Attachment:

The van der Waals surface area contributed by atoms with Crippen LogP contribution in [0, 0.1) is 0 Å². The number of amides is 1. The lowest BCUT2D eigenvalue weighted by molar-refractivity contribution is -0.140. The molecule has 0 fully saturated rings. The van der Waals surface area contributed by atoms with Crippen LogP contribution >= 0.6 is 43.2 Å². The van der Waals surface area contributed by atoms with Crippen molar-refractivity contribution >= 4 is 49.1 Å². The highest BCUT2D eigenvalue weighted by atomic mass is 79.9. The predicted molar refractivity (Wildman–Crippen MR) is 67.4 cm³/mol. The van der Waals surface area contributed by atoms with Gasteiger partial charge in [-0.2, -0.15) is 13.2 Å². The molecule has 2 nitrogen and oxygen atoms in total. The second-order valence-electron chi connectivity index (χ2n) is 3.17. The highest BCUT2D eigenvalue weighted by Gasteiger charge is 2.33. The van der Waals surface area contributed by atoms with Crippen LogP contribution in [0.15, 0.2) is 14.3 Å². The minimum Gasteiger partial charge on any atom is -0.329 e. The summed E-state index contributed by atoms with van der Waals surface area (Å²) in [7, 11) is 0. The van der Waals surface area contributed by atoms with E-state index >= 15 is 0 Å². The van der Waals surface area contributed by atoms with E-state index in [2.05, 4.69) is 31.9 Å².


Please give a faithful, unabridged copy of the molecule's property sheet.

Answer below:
The van der Waals surface area contributed by atoms with Crippen LogP contribution in [0, 0.1) is 0 Å². The number of amides is 1. The lowest BCUT2D eigenvalue weighted by molar-refractivity contribution is -0.140. The molecule has 0 fully saturated rings. The van der Waals surface area contributed by atoms with Crippen LogP contribution >= 0.6 is 43.2 Å². The van der Waals surface area contributed by atoms with Crippen molar-refractivity contribution >= 4 is 49.1 Å². The highest BCUT2D eigenvalue weighted by atomic mass is 79.9. The predicted molar refractivity (Wildman–Crippen MR) is 67.4 cm³/mol. The van der Waals surface area contributed by atoms with Gasteiger partial charge in [-0.2, -0.15) is 13.2 Å². The molecule has 2 nitrogen and oxygen atoms in total. The second-order valence-electron chi connectivity index (χ2n) is 3.17. The highest BCUT2D eigenvalue weighted by Gasteiger charge is 2.33. The van der Waals surface area contributed by atoms with Crippen LogP contribution in [0.15, 0.2) is 14.3 Å². The minimum Gasteiger partial charge on any atom is -0.329 e. The summed E-state index contributed by atoms with van der Waals surface area (Å²) in [7, 11) is 0. The van der Waals surface area contributed by atoms with E-state index >= 15 is 0 Å². The van der Waals surface area contributed by atoms with E-state index in [2.05, 4.69) is 31.9 Å².